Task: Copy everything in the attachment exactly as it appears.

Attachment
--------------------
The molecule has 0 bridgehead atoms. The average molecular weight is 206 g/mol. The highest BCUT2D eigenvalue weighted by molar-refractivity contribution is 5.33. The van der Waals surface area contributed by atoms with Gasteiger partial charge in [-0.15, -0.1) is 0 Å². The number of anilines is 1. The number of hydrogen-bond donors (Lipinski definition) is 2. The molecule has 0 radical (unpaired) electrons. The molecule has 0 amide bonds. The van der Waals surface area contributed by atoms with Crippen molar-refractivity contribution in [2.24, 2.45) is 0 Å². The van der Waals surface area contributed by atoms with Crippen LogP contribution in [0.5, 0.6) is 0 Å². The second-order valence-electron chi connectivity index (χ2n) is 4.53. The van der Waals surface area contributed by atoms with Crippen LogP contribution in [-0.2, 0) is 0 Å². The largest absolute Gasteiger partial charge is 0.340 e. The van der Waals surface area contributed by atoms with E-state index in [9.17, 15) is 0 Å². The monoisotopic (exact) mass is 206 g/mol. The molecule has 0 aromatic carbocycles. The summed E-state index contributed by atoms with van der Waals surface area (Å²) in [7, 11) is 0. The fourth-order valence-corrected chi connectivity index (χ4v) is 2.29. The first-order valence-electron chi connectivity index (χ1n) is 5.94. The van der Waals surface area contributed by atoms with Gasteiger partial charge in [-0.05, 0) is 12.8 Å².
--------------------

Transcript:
The molecule has 0 bridgehead atoms. The average molecular weight is 206 g/mol. The highest BCUT2D eigenvalue weighted by molar-refractivity contribution is 5.33. The van der Waals surface area contributed by atoms with Gasteiger partial charge in [-0.15, -0.1) is 0 Å². The number of anilines is 1. The number of hydrogen-bond donors (Lipinski definition) is 2. The molecule has 0 radical (unpaired) electrons. The molecule has 0 amide bonds. The van der Waals surface area contributed by atoms with Crippen molar-refractivity contribution in [2.24, 2.45) is 0 Å². The van der Waals surface area contributed by atoms with Crippen LogP contribution in [0.5, 0.6) is 0 Å². The second-order valence-electron chi connectivity index (χ2n) is 4.53. The van der Waals surface area contributed by atoms with Crippen LogP contribution in [-0.2, 0) is 0 Å². The largest absolute Gasteiger partial charge is 0.340 e. The van der Waals surface area contributed by atoms with E-state index in [9.17, 15) is 0 Å². The monoisotopic (exact) mass is 206 g/mol. The molecule has 0 aromatic carbocycles. The summed E-state index contributed by atoms with van der Waals surface area (Å²) in [7, 11) is 0. The fourth-order valence-corrected chi connectivity index (χ4v) is 2.29. The first-order valence-electron chi connectivity index (χ1n) is 5.94. The van der Waals surface area contributed by atoms with Gasteiger partial charge in [-0.05, 0) is 12.8 Å².